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Woods Hole Oceanographic Institution

Andrey K. Morozov

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Projects
» Entropy and Scintillation Analysis

» System for Ocean Acoustic Tomography

» Narwhal Tooth Expedition

» Glider Mission to the North Pole

» Doubly-Resonant Underwater Acoustic Projector for Long-Range Communications and Positioning

» First voyage of Neil Armstrong


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Arctic tomography, glider navigation experiment
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17 moorings, 2 gliders, 2 RAFOS sources, 3 transceivers, 1 VLA, high resolution ocean model (3.2 km) and simulation schemes.




ACOBAR Fram Strait Experiment 2010-2012
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ACOBAR Fram Strait Experiment 2010-2012 (Hanne Sagen)


Acoustic Technology for Glider Long-Range Under-Ice Navigation and Communications. Glider Mission to the North Pole.

 



Collaborators:
Andrey K. Morozov, Thomas W. Altshuler, Clayton P. Jones, Lee E. Freitag, Peter A. Koski, Hanne Sagen, Stein Sandven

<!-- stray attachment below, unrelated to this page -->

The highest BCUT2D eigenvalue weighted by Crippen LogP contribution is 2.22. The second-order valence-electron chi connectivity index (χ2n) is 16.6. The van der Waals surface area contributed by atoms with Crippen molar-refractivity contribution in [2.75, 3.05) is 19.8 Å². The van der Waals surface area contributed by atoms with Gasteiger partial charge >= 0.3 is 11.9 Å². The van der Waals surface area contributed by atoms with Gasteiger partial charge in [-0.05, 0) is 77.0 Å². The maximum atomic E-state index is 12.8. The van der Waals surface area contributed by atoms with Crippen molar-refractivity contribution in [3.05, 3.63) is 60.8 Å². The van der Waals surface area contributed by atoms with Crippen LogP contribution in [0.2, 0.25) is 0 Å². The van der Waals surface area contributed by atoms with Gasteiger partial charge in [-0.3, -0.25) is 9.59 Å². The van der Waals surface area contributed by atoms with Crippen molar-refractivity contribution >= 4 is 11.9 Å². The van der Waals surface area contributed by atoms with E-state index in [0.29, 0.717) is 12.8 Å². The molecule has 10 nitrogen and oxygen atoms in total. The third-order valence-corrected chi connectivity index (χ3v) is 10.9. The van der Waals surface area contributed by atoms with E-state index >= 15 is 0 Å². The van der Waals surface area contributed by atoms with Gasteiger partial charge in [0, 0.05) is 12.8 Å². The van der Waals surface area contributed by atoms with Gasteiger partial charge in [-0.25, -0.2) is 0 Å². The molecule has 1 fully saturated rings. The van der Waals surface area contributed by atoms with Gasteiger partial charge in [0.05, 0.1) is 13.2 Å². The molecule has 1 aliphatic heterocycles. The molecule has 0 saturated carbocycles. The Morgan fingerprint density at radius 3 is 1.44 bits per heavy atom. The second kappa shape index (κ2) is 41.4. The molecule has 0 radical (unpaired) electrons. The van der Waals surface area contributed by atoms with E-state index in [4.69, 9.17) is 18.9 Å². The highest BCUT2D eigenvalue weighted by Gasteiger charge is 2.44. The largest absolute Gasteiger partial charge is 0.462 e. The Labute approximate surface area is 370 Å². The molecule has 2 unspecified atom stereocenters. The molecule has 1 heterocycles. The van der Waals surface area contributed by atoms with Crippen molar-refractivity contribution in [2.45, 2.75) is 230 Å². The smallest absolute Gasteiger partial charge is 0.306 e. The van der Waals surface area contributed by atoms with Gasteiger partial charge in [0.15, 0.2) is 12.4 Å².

Gliders and long range AUVs could provide persistent, high-resolution, basin-wide sampling in ice-covered regions. However, navigation and telemetry for these platforms relies on satellite positioning (GPS) and communications (Iridium, ARGOS) that are poorly suited for areas, where partial or complete ice cover restricts access to the sea surface. Although the data rate of long range acoustic communications is much less than satellite communications and the precision of acoustical navigation is not comparable with GPS, the underwater acoustical systems are the only way to provide basin-wide geo-location and telemetry in ice-covered regions and allow the research community to employ AUV and gliders to address wide range of actual problems in Arctic research. The modern acoustical technology for basin scale, and region scale tomography communications and navigation is considered. The existing underwater navigation systems are based on the traditional 260 Hz 780 Hz RAFOS narrow band organ-pipe sound sources with temperature compensated quartz clocks. Such systems appear very unreliable (Workshop on Acoustic Navigation and Communications for High-latitude Ocean Research (ANCHOR) 2006, UW, Seattle, Washington; WHOI ACOBAR workshop 2006 ). We suggest a powerful, broadband 100 Hz swept frequency sound sources with high precision atomic clock, which can essentially increase precision and range for underwater navigation. Such sound sources are currently used in the FRAM Strait ACOBAR system for tomography and glider navigation. A possibility to build an affordable very low-frequency sound source with frequency range below 100 Hz for basin scale underwater navigation and long-range communications is considered.  Autonomous vehicles can’t survive in a long-term mission without duplex underwater communications and reliable long-range navigation. Although early investigation shows that for long-range Arctic propagation the signal frequency must be below 50 Hz, many Arctic researchers have observed a good signal for a carrier of 780 Hz at a distance of more than 100 miles. The Arctic environment is changing; ice-thickness decreases, the expanding fresh water layer from melting ice is shielding the underwater ice roughness and making reflection from ice more stable. The propagation conditions in the Arctic should be revised. The long-range underwater communications with a glider needs small, light and high efficient low frequency sound source. Such a sound source was designed and built on the base of a composite carbon-fiber and tested during September 2010 voyage of ice-breaker Svalbard. The source has 694 Hz resonance frequency with approximately 20 Hz bandwidth and weight - 6.75 kg in water. Source radiation parameters are: SPL 186 dB re 1 micropascal at 1 m, efficiency > 50% with the directivity gain 3 dB. Although sound source was transmitting from the depth only 100 meters we see an intensity signal from one hydrophone at the distance 100 km in the area completely covered by ice. Such promising results will allow us to design an efficient long-range system for under-ice glider control and navigation. Duplex under-ice communications allow combining a group of gliders into an underwater network and increasing the operational area. Such systems will support long-term missions in the Arctic and even will make possible glider missions to the North Pole.


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